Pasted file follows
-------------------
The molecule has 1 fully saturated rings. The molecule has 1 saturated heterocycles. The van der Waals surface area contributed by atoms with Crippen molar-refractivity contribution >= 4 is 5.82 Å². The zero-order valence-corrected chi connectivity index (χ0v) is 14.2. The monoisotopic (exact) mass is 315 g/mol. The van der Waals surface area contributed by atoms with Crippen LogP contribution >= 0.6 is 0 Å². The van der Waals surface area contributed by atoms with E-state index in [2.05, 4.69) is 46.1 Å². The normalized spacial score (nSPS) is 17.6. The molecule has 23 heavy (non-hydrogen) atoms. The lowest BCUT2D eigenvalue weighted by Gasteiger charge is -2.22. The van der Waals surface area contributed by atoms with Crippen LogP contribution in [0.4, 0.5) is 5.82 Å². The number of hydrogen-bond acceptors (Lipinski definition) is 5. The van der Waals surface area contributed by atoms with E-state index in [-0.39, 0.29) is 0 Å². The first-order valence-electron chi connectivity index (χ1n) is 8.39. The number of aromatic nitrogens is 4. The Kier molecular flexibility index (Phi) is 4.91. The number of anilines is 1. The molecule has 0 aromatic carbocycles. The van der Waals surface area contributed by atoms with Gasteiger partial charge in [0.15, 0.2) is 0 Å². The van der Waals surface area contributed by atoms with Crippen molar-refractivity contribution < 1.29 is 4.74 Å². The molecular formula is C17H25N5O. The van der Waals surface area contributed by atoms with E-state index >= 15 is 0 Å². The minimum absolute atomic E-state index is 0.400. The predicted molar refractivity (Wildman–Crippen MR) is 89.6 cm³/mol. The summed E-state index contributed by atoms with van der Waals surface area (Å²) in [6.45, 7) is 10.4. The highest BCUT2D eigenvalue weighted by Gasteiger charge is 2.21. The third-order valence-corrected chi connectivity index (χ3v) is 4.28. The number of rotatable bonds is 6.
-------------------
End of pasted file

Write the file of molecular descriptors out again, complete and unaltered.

The molecule has 1 fully saturated rings. The molecule has 1 saturated heterocycles. The van der Waals surface area contributed by atoms with Crippen molar-refractivity contribution >= 4 is 5.82 Å². The zero-order valence-corrected chi connectivity index (χ0v) is 14.2. The monoisotopic (exact) mass is 315 g/mol. The van der Waals surface area contributed by atoms with Crippen LogP contribution >= 0.6 is 0 Å². The van der Waals surface area contributed by atoms with E-state index in [2.05, 4.69) is 46.1 Å². The normalized spacial score (nSPS) is 17.6. The molecule has 23 heavy (non-hydrogen) atoms. The lowest BCUT2D eigenvalue weighted by Gasteiger charge is -2.22. The van der Waals surface area contributed by atoms with Crippen LogP contribution in [0.4, 0.5) is 5.82 Å². The number of hydrogen-bond acceptors (Lipinski definition) is 5. The van der Waals surface area contributed by atoms with E-state index in [-0.39, 0.29) is 0 Å². The first-order valence-electron chi connectivity index (χ1n) is 8.39. The number of aromatic nitrogens is 4. The Kier molecular flexibility index (Phi) is 4.91. The number of anilines is 1. The molecule has 0 aromatic carbocycles. The van der Waals surface area contributed by atoms with Gasteiger partial charge in [0.15, 0.2) is 0 Å². The van der Waals surface area contributed by atoms with Crippen molar-refractivity contribution < 1.29 is 4.74 Å². The molecular formula is C17H25N5O. The van der Waals surface area contributed by atoms with E-state index >= 15 is 0 Å². The minimum absolute atomic E-state index is 0.400. The predicted molar refractivity (Wildman–Crippen MR) is 89.6 cm³/mol. The summed E-state index contributed by atoms with van der Waals surface area (Å²) in [6.45, 7) is 10.4. The highest BCUT2D eigenvalue weighted by Gasteiger charge is 2.21. The third-order valence-corrected chi connectivity index (χ3v) is 4.28. The number of rotatable bonds is 6.